Some Iskcon devotees claim that Sikhism is Vaishnavism. Shri Gaur Narayan Prabhu has provided the following evidences that establish that Sikhism is not Vaishnavism, but possesses only a superficial resemblance (quoted from Akal Ustat of the Dasam Granth):
On the Sankirtana Yajna of Chaitanya Mahaprabhu
On the Avataras of Vishnu
On Krishna, the Supreme Personality of Godhead
Those sects that bear resemblance to Vaishnavism, but advocate Bhakti as a tool to approach the Unapproachable Non-Existence, the Nirguna Brahman, and Nama as a tool to overcome the Formidable Non-Existence, Maya, are called Bhagavata Mayavadis. Bhagavata stands for the methodological similarities to the Bhagavata tradition, Vaishnavism, and Mayavada for the aspirational similarities to the Advaita Vedanta tradition, Mayavada. Some examples of unorthodox Bhagavata Mayavadis are the Warkaris (Jnanadeva, Namadeva, Tukarama), Nirgunavadis (Kabir, Ravidas, Nanak), the Mahapurushiyas (Shankaradeva, Madhavadeva), some Apasampradayas (Aula, Baula, Sain, Darvesha, Kartabhaja, Neda Nedi), the Swaminarayans. Although these sects are part of the Hindu-Buddhist civilisation and the saints belonging to these traditions have brought life and song to billions in India, for an orthodox Vaishnava, they are bad association. They are more dangerous than orthodox Mayavadis because they create an illusion of Bhakti and then pierce the heart with the worst kind of blasphemy.
The Ramayats or the Sagunavadi followers of Ramananda, whose main text is Tulasidas's Ramacharitamanasa syncretise Shri Vaishnavism and orthodox Vedic Mayavada. They are respected within the Vaishnava orthodoxy, but ultimately they are also Bhagavata Mayavadis. Tulasidas was a great friend of Madhusudana Saraswati, the greatest Advaita philosopher after Adi Shankaracharya. Both lived in Varanasi. Indeed, when the Kashi pandits attacked the former for writing a scripture in Avadhi, the latter saved him and since Madhusudana Saraswati was the leader of all the Mayavadis in Varanasi, no one could harm Tulasidas. Together, these two great saints syncretised Vaishnavism and Mayavada. Interestingly, Madhusudana Saraswati writes that it is better to be a jackal in Vrindavan, then to attain the impersonal Brahman, although impersonal Brahman is the highest stage.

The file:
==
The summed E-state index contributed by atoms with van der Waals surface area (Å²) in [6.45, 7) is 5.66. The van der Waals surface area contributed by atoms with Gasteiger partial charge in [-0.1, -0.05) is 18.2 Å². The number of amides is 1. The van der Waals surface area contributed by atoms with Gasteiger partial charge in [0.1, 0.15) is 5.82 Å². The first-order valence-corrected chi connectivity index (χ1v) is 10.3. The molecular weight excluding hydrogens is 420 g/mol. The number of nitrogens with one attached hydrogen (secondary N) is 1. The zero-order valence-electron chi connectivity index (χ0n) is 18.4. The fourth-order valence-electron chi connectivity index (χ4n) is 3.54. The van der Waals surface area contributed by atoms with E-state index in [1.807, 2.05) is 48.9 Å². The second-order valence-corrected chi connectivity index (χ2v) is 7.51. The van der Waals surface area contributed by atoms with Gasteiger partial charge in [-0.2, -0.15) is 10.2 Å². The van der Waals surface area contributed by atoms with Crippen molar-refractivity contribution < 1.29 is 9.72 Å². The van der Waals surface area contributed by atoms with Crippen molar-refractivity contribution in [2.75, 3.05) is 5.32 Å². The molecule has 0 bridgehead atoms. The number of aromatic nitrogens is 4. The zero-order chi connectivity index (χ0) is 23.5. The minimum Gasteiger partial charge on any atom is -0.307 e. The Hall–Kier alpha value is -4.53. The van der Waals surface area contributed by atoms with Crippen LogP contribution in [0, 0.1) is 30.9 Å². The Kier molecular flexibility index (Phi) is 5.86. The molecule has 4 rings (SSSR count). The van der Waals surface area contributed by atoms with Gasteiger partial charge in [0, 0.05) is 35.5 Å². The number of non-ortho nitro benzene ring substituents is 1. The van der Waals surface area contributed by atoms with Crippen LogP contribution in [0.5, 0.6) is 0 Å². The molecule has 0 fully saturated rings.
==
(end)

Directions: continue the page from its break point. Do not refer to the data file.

As a young man, Saraswati was greatly attracted to Chaitanya Mahaprabhu, but when he arrived at Navadvipa, Mahaprabhu had already left for Puri. So, he began his study of Navya Nyaya at Navadvipa, the seat of New Realism. After completing his studies, Madhusudana went to Varanasi, the seat of Idealism to defeat Advaita Vedanta. He enrolled in a school to learn the Purva Paksha, the opponent's arguments. However, soon, he was converted from Realism to Idealism. He revealed his identity to his Guru, who ordered him to accept sannyasa for repentance. After that, he emerged as the tallest figure of Advaita Vedanta and wrote Advaita Siddhi to defeat the great Vaishnava polemical treatise, Vyasa Tirtha's Nyayamrita. But the softness for Bhakti remained in his heart and he went on to write many books on the subjects of Rasa and Bhakti. Thus, Tulasidas and Madhusudana Saraswati fall into the category of orthodox Bhagavata Mayavadis.
Although Abrahamic religions have totally a separate background, there are ideas of Karma, Jnana and Sharanagati within them. Orthodox Jews, Christians and Muslims are Karma Kandis (those who aspire for enjoyment through worship of God). Houris are similar to Apsaras. Sufis, Kabalists and Gnostics are Mayavadis (those who aspire for annihilation through worship of God). But actually, Islam means Sharanagati, i.e., complete surrender of one's aspirations to the worship of God. So, worship is the only aspiration. Christianity bears resemblance to Tenkalai school of Shri Vaishnavism, which emphasises Grace over Work for Salvation. If Salvation means Uninterrupted, Selfless Love and Service to God, then the Abrahamic religions are also have properties of Vaishnavism.